mineral/energy resources

Mineral and Energy Resources

Contents of Entire Course 

Mineral Resources
Origin of Mineral Deposits
Mineral Deposits and Plate Tectonics
Energy Resources
Solar Energy
Nuclear Energy
Fossil Fuels
Formation of Petroleum
Oil Traps
Distribution of Petroleum
Oil Shale and Tar Sands

adapted to HTML from lecture notes of Prof. Stephen A. Nelson Tulane University

Mineral Resources

Almost all Earth Materials are used by humans for something. We require metals for making machines, sands and gravels for making roads and buildings, sand for making computer chips, limestone and gypsum for making concrete, clays for making ceramics, gold, silver, copper and aluminum for making electric circuits, and diamonds and corundum (sapphire, ruby, emerald) for abrasives and jewelry.

A mineral deposit is a volume of rock enriched in one or more materials. In this sense a mineral refers to a useful material, a definition that is different from the way we defined a mineral back in Chapter 2. Here the word mineral can be any substance that comes from the Earth.

Finding and exploiting mineral deposits requires the application of the principles of geology that you have learned throughout this course. Some minerals are used as they are found in the ground, i.e. they require no further processing or very little processing. For example - gemstones, sand, gravel, and salt (halite). Most minerals must be processed before they are used. For example:

  • Iron is the found in abundance in minerals, but the process of extracting iron from different minerals varies in cost depending on the mineral. It is least costly to extract the iron from oxide minerals like hematite (Fe2O3), magnetite (Fe3O4), or limonite [Fe(OH)]. Although iron also occurs in olivines, pyroxenes, amphiboles, and biotite, the concentration of iron in these minerals is less, and cost of extraction is increased because strong bonds between iron, silicon, and oxygen must be broken.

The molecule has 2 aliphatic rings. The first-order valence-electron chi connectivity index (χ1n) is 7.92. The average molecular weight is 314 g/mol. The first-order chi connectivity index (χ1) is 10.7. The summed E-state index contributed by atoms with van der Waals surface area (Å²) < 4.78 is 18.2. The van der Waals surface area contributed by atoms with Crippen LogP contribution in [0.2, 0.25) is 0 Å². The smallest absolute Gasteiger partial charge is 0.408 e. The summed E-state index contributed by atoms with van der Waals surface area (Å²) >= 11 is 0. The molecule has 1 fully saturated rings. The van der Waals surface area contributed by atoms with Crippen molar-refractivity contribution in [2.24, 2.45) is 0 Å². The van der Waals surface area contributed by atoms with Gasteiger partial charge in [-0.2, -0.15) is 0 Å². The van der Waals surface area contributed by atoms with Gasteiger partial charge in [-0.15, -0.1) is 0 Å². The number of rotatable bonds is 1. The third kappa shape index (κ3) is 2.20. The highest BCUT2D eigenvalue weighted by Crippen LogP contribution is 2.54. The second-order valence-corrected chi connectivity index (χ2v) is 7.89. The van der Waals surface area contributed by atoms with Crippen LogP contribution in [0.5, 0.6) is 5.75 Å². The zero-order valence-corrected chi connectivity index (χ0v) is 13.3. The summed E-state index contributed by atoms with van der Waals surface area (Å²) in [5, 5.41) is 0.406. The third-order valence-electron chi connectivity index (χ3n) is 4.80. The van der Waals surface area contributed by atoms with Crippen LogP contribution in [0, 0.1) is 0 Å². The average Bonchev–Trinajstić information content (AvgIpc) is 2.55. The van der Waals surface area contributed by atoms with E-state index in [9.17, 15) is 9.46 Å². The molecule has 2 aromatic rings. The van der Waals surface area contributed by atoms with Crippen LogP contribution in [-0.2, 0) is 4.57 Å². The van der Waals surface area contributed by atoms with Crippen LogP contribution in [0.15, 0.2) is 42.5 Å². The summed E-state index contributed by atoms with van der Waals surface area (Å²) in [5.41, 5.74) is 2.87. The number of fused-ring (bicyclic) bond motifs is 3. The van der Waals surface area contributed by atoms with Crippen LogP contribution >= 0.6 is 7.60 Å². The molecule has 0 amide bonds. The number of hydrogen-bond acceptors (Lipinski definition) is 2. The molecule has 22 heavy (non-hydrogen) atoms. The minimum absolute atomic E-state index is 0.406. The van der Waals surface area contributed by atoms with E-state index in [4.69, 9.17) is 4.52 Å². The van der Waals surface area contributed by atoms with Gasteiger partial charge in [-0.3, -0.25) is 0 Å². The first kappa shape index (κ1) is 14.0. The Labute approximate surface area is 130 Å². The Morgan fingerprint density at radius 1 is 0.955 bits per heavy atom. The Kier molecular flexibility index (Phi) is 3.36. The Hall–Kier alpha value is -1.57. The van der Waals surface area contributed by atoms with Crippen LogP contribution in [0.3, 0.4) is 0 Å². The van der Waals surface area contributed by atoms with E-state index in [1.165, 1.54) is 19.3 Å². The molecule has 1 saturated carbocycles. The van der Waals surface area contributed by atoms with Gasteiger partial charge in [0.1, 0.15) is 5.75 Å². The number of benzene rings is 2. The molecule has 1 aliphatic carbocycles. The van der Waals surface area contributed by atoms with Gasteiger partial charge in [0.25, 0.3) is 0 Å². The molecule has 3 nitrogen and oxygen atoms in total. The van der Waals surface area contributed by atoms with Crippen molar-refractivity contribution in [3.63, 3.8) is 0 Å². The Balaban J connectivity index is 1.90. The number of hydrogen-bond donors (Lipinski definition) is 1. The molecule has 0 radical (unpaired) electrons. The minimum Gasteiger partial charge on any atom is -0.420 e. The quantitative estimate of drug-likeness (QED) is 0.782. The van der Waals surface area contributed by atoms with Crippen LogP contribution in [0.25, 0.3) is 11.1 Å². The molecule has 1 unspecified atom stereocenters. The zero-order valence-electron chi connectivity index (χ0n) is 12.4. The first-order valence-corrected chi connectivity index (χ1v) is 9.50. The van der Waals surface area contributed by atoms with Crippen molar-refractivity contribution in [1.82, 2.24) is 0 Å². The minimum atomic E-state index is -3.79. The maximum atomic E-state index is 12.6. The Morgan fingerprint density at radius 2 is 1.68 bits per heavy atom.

• Aluminum is the third most abundant mineral in the Earth's crust. It occurs in the most common minerals of the crust - the feldspars (NaAlSi3O8, KalSi3O8, & CaAl2Si2O8, but the cost of extracting the Aluminum from these minerals is high. Thus, deposits containing the mineral gibbsite [Al(OH)3], are usually sought. This explains why recycling of Aluminum is cost effective, since the Aluminum does not have to be separated from oxygen or silicon.
  • Because such things as extraction costs, manpower costs, and energy costs vary with time and from country to country, what constitutes an economically viable deposit of minerals varies considerably in time and place. In general, the higher the concentration of the substance, the more economical it is to mine. Thus we define an ore as a mineral deposit from which one or more valuable substances can be extracted economically. An ore deposit will consist of ore minerals, that contain the valuable substance.

    Gangue minerals are minerals that occur in the deposit but do not contain the valuable substance
    Since economics is what controls the grade or concentration of the substance in a deposit that makes the deposit profitable to mine, different substances require different concentrations to be profitable.. But, the concentration that can be economically mined changes due to economic conditions such as demand for the substance and the cost of extraction.


    For every substance we can determine the concentration necessary in a mineral deposit for profitable mining. By dividing this economical concentration by the average crustal abundance for that substance, we can determine a value called the concentration factor. The table below lists average crustal abundances and concentration factors for some of the important materials that are commonly sought. For example, Al, which has an average crustal abundance of 8%, has a concentration factor of 3 to 4. This means that an economic deposit of Aluminum must contain between 3 and 4 times the average crustal abundance, that is between 24 and 32% Aluminum, to be economical

    Substance Average Crustal Abundance Concentration Factor
    Al (Aluminum) 8.0%


    3 to 4
    Fe (Iron) 5.8% 6 to7
    Ti (Titanium) 0.86% 25 to 100
    Cr (Chromium) 0.0096% 4,000 to 5,000
    Zn (Zinc) 0.0082% 300
    Cu (Copper) 0.0058% 100 to 200
    Ag (Silver) 0.000008% ~1000
    Pt (Platinum) 0.0000005% 600
    Au (Gold) 0.0000002% 4,000 to 5,000